The nuclear power plants operated by the Tennessee Valley Authority are better able to withstand the loss of outside power than was the crippled Fukushima nuclear plant following the recent earthquake and tsunami in Japan, TVA's top power official said today.
"It's important to understand that the designs of the Japanese plants are somewhat different and there are features built into our plants that make them more robust in terms of being able to deal with these sorts of natural disasters," TVA Chief Operating Officer Bill McCollum Jr. said.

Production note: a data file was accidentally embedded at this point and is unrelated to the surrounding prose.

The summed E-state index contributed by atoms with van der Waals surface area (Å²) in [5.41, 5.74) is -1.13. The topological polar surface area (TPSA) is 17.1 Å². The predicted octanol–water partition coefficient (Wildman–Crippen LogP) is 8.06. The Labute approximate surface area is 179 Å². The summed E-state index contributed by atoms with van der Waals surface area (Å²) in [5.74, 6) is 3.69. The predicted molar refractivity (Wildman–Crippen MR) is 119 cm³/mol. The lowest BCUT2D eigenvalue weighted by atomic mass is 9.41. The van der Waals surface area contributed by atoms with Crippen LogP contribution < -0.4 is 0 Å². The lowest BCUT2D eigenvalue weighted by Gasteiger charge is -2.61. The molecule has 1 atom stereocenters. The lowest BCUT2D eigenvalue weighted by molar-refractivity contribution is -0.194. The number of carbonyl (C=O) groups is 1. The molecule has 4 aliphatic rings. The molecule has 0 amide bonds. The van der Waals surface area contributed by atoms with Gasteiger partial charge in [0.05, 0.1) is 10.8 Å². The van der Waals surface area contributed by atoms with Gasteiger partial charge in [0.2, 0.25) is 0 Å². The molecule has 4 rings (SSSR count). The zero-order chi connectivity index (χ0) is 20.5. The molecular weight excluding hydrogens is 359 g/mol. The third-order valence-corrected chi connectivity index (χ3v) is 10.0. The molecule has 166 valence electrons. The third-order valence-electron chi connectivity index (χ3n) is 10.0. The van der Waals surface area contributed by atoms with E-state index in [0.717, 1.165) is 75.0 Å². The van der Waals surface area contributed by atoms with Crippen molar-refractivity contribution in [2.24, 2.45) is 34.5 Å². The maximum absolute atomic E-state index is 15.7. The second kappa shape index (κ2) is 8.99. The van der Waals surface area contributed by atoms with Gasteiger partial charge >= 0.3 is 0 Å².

TVA's oldest nuclear plant -- the three-reactor Browns Ferry Nuclear Plant in Alabama -- is a similar General Electric boiling water reactor design to the plant that exploded and leaked radiation in Japan.
But McCollum told reporters during a media briefing that the federal utility has installed hardened vents to prevent the type of hydrogen gas explosions that have damaged four of the six reactors at the Fukushima plant over the past 12 days. TVA also has put in more backup power and steam-generated pumps than what the Japanese plant has to allow for water circulation to continue even if power is cutoff to the plant following a natural disaster.
McCollum said the risks of a major earthquake or sudden flooding in the Tennessee Valley is far less than in Japan.
"But our plants are designed, built and operated to be safe under all of those conditions," he said.
For details read Friday's Times Free Press.